Abstract or Introduction
From the beginning of photography, photographers had always attempted to produce photographs which could be accepted by the same criteria as painting. This was changed however by new people such as Moholy-Nagy, Rodchenko, Man Ray etc. who we already discussed in the tutorials.
One of the first theories of film in the English Language was Vachel Lindsay’s The Art of the Moving Picture, which was published in 1915 which described the motion picture as a great high art. In fact, experiments in Electronic Media had originally begun in 1877 with the sound recordings Edison had made with his cylinder phonograph and the Gramophone (1898) and continuing with radio and silent movies of the 1920s and then talking cinema from 1926 which came out with the Jazz Singer.
Following photography and its technological discoveries, Film production would continue to reveal the new link between art and the new developments in science during the early 19th century and the invention of film in the 1890s. Through its system of production, the rules of understanding images changed for everybody in significant ways. This period would be when the new mechanical technologies such as photographic, cinematic, and arriving soon after, television or televisual images would all be infinitely reproducible. This fact would change the role of images in society and greatly increase the influence upon us.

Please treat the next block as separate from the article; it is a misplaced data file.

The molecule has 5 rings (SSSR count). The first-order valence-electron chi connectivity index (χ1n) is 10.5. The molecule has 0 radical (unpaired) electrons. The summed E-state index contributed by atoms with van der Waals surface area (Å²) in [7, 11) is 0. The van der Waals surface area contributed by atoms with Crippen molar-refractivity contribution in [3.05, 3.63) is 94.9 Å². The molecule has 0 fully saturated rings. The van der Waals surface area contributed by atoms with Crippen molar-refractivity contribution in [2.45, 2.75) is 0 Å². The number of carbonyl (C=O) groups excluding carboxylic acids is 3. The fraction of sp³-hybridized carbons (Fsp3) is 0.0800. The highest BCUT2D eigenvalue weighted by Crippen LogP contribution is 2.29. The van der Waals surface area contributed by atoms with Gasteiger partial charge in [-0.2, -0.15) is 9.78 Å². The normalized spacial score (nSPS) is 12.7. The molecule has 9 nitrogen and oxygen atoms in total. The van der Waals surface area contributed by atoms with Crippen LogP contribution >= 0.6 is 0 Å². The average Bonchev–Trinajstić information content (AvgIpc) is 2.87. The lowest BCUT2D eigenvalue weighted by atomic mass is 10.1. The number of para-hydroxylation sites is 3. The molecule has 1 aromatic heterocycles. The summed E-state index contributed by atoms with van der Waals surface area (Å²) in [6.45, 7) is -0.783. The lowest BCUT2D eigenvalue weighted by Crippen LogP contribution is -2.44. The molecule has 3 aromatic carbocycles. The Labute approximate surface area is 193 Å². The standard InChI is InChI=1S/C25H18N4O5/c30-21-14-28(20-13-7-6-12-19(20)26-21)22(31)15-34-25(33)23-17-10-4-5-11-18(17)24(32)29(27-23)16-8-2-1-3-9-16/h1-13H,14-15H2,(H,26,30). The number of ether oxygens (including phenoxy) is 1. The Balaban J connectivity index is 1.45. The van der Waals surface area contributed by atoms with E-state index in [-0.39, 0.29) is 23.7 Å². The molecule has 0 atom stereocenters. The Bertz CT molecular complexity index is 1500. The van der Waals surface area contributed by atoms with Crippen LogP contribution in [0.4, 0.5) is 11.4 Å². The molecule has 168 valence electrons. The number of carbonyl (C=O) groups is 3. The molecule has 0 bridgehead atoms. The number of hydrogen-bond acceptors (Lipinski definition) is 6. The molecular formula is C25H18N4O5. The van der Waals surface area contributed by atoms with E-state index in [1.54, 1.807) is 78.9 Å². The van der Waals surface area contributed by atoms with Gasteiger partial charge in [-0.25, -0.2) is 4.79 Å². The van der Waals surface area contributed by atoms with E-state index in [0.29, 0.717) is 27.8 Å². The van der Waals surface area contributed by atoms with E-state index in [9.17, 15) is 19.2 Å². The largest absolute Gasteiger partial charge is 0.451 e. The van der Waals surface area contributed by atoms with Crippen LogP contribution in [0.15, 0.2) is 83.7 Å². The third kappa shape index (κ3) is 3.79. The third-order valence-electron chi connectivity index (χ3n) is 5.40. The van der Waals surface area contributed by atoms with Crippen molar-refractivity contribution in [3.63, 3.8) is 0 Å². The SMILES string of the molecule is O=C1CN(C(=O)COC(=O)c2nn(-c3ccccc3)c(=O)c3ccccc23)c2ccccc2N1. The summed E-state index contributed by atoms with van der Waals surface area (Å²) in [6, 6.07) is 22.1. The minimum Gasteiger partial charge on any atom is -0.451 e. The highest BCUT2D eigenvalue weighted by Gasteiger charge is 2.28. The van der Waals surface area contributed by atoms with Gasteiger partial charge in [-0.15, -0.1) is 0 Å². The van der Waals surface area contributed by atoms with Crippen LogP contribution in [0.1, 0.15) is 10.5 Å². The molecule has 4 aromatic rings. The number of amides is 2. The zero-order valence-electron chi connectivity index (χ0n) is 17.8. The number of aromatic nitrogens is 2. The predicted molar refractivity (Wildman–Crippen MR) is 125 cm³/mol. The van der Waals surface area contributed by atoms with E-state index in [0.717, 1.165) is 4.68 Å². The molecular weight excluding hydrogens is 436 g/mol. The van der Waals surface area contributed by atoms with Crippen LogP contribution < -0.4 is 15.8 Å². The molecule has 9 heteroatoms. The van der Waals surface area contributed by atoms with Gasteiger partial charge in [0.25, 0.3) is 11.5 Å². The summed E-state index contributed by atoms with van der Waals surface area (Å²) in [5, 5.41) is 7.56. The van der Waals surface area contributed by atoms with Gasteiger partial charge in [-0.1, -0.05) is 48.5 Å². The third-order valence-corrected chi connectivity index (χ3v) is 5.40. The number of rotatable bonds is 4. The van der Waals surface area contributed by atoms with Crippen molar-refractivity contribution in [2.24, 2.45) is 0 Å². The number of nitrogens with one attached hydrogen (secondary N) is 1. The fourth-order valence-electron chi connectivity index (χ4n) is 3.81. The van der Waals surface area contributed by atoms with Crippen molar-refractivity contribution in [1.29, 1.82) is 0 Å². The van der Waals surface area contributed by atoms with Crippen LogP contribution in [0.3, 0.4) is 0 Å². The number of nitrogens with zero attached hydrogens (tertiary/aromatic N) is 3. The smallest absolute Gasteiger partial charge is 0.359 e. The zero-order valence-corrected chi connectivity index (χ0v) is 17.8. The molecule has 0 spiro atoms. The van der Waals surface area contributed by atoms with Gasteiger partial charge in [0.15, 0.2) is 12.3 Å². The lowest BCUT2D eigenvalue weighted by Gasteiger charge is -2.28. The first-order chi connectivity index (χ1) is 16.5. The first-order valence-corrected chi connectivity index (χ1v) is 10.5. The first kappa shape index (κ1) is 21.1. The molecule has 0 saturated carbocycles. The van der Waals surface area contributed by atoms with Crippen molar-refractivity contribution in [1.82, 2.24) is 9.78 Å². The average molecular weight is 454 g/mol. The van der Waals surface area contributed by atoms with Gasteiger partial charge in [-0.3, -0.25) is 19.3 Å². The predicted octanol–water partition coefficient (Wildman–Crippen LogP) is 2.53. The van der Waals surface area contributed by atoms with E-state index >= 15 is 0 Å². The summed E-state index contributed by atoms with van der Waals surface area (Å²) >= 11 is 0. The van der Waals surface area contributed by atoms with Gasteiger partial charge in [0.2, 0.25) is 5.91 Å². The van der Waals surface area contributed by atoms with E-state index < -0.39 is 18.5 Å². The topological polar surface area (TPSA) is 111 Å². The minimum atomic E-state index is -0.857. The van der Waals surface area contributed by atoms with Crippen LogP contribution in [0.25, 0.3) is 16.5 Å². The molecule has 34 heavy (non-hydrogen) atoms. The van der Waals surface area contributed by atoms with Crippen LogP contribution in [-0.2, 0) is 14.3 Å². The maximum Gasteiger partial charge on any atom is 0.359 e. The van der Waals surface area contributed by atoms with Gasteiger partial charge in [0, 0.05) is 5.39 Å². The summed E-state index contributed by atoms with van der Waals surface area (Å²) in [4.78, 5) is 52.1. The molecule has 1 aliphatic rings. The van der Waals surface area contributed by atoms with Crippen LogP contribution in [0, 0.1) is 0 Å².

In the era of the new films being made from the early 20th century, which had come out of the experiments that were taking place in photography one could say that then motion was added to the photograph. Because of this, early film could in this way be seen as early photoplays and the people best qualified for this had been the painters, architects and sculptors such as Edwin S. Porter in America, Georges Melies in France Dziga Vertov, Sergei Eisenstein in Russia, D.W. Griffith in America who represent some of the most important of these at the time.
This lecture discuss the validity of Walter Benjamin’s ideas within an historical context in relation to the effects of the photographed or filmed image and the mass reproduction of images in society.
- Quote paper
- PhD Cyrus Manasseh (Author), 2011, Cinema and Mass Media in Modernity. Walter Benjamin and the Reproducible Image, Munich, GRIN Verlag, https://www.grin.com/document/305857